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Marco Rubio Has "Concerns" About Arizona Immigration Law

12:58 PM, Apr 27, 2010 • By JOHN MCCORMACK
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Marco Rubio says he has "concerns" about the Arizona immigration law:

From what I have read in news reports, I do have concerns about this legislation.  While I don’t believe Arizona’s policy was based on anything other than trying to get a handle on our broken borders, I think aspects of the law, especially that dealing with ‘reasonable suspicion,’ are going to put our law enforcement officers in an incredibly difficult position.  It could also unreasonably single out people who are here legally, including many American citizens.  Throughout American history and throughout this administration we have seen that when government is given an inch it takes a mile.

Rubio, unlike his political mentor Jeb Bush, is a staunch opponent of illegal immigration and amnesty. One year ago, when I interviewed Rubio for a piece before he had even declared his candidacy, Rubio said he thinks the GOP has a problem with its image and tone on the issue. But he wouldn't budge in his opposition amnesty.

I tried to press him on whether he'd make any exceptions to allow a pathway to citizenship for some illegal immigrants. What about an illegal immigrant who's been here for years, worked, otherwise obeyed the law, and had established a family and children in this country? "The immigration status of children cannot change the immigration status of a parent," Rubio replied. "If you believe in legal immigration, and yet you allow people to skip in line and come in, you’re going to create an incentive not to use the legal route. Basically [amnesty] destabilizes and demoralizes the legal route for immigration."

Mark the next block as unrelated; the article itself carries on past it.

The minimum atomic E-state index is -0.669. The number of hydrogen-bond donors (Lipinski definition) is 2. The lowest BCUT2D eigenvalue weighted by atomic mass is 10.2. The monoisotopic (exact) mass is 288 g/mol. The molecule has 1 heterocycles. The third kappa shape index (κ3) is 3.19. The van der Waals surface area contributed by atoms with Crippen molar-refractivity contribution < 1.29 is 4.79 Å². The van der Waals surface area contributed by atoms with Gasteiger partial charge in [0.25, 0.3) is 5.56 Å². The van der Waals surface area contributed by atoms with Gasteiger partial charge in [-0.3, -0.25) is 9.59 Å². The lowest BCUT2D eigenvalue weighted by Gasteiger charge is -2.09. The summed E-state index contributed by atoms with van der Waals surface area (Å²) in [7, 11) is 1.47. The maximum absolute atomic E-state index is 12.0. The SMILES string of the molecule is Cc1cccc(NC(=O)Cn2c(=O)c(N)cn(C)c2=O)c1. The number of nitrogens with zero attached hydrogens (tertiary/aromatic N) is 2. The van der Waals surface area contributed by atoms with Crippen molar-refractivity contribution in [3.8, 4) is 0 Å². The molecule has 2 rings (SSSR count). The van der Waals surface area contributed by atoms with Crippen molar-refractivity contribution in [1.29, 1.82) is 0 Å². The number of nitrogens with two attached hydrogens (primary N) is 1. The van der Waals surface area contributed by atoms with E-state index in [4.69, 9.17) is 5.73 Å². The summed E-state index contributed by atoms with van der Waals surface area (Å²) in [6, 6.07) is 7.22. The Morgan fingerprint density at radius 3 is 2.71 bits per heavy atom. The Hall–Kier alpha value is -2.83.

It remains to be seen if Rubio's concerns about the Arizona law will hurt his credibility as an opponent of illegal immigration.

As noted below, the law says that police would only check on a person's immigration status if they had stopped a person for violating some other law, i.e. a traffic violation. But Arizona officials may bear some responsibility for concerns about how the law would be implemented by passing the law and leaving questions about its implementation to be resolved in the future. As the AP reported, Gov. Jan Brewer "ordered the state's law enforcement licensing agency to develop a training course on how to implement it without violating civil rights." Perhaps the law's backers could have cleared up concerns by laying out how it would be implemented right after the law was signed.

Read Rubio's full statement after the jump:

Our legal immigration system must continue to welcome those who seek to embrace America’s blessings and abide by the legal and orderly system that is in place. The American people have every right to expect the federal government to secure our borders and prevent illegal immigration.  It has become all too easy for some in Washington to ignore the desperation and urgency of those like the citizens of Arizona who are disproportionately wrestling with this problem as well as the violence, drug trafficking and lawlessness that spills over from across the border.

 

States certainly have the right to enact policies to protect their citizens, but Arizona’s policy shows the difficulty and limitations of states trying to act piecemeal to solve what is a serious federal problem.  From what I have read in news reports, I do have concerns about this legislation.  While I don’t believe Arizona’s policy was based on anything other than trying to get a handle on our broken borders, I think aspects of the law, especially that dealing with ‘reasonable suspicion,’ are going to put our law enforcement officers in an incredibly difficult position.  It could also unreasonably single out people who are here legally, including many American citizens.  Throughout American history and throughout this administration we have seen that when government is given an inch it takes a mile.

I hope Congress and the Obama Administration will use the Arizona legislation not as an excuse to try and jam through amnesty legislation, but to finally act on border states’ requests for help with security and fix the things about our immigration system that can be fixed right now – securing the border, reforming the visa and entry process, and cracking down on employers who exploit illegal immigrants.

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